As a classic rocker, I can see why Queen fans detested this album when it came out. Gone are the long compositions full of rich Red Special solos, and instead synths combined with a funk sound. But honestly, listening to this thing fully, it's one of my favorite albums. Dancer, Cool Cat, Calling all Girls, Back Chat and Action this Day are great songs, I feel. Because right at the core, these 4 guys were very talented musicians and their compositions were fantastic. Of course, Under Pressure is also on here, and what can one say that hasn't been said already? While it's no "queen II/night at the opera/sheer heart attack", it's one of my favorites and i really enjoy the sound of it, despite it having a really distinct 80's sound to it, and not every song being a "classic". Cool Cat is my favorite song from this album and one of my favorite Queen songs - can't go wrong with John Deacon.
2 internautes sur 2 ont trouvé ce commentaire utile 
4.0 étoiles sur 5 I am glad that Queen made "Hot Space". 26 mai 2013
Par Chii - Publié sur Amazon.com
Format: CD Achat vérifié
I was sort of hesitate to order this album since I had been reading many negative review about Hot Space. It was a present surprise to listen to all the songs on this album. They are different from any other Queen albums, and none of Queen albums are same as other. I love to listen to Queen getting into the new territory. At the time when this album was newly released, it might have been difficult to understand the relevance of the album. This album represents Queen's never ending self invention.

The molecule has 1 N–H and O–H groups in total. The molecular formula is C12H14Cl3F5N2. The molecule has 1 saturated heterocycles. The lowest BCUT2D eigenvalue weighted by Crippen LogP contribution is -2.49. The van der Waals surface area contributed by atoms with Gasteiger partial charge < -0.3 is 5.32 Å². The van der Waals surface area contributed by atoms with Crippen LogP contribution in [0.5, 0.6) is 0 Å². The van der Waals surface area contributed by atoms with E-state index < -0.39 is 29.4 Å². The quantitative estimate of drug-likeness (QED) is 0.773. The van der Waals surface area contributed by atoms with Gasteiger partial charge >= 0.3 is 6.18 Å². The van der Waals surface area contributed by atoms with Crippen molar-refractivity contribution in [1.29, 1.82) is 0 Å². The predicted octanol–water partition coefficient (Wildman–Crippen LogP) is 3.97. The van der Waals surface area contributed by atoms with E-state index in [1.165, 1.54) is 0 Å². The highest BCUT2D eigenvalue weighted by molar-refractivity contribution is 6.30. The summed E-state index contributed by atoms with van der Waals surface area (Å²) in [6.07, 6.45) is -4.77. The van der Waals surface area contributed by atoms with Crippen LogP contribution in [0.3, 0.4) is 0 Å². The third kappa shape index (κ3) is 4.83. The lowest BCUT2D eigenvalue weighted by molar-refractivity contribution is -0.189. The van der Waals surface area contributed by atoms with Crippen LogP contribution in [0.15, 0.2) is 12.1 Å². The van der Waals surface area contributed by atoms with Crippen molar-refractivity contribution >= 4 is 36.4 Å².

6 internautes sur 7 ont trouvé ce commentaire utile 
4.0 étoiles sur 5 An underrated gem 13 janvier 2012
Par Englishman in New Jersey - Publié sur Amazon.com
Format: CD Achat vérifié
This is generally regarded as being Queen's least loved album. That's somewhat understandable, given that they abandoned their most cherished hallmarks for this release; the lush, grandiose vocal and guitar harmonies on which the band built their reputation are conspicuously absent.

Nevertheless, if Hot Space is judged on its own merits rather than against notions of what constitutes a 'typical' Queen album, then it holds up very well indeed. John Deacon's bass playing is particularly memorable on this album, while Freddie's vocal performances are as good as ever. Although Brian May's guitar playing is somewhat low-key compared to earlier glories, he still lets rip with some ferocious solos on several songs. And the quality of the songs on offer is excellent.

One trademark of Queen's that is definitely present on this album is the diversity of the material. There is disco/funk (Staying Power, Back Chat, Body Language), soul (Cool Cat, Soul Brother), hard rock (Dancer, Put Out the Fire), ballads (Las Palabras de Amor, Life is Real) and of course the magnificent 'Under Pressure', recorded with David Bowie. The bonus EP is a welcome addition, although I've only listened to the first two songs so far.

A final thought to leave you with - in my opinion this is Queen's least impressive album after 'Made in Heaven' and 'Jazz' (I'm not counting Flash Gordon and I've not heard their studio album with Paul Rogers, neither do I want to), but I still love Hot Space and feel it worthy of four stars. Even Queen's lesser albums are gems, and that's the measure of how fine a band they were.
5.0 étoiles sur 5 That was a great performance by all 7 janvier 2015
Par Amazon Customer - Publié sur Amazon.com
Format: CD Achat vérifié
I first heard the music on a DVD Queen on Fire at the Bowl. That was a great performance by all, especially Freddie. However, I wanted the music to take with me in my car, so I bought Hot Space and it was excellent.
Ces commentaires ont-ils été utiles ? Dites-le-nous


Rechercher des articles similaires par rubrique


Commentaires

Souhaitez-vous compléter ou améliorer les informations sur ce produit ? Ou faire modifier les images?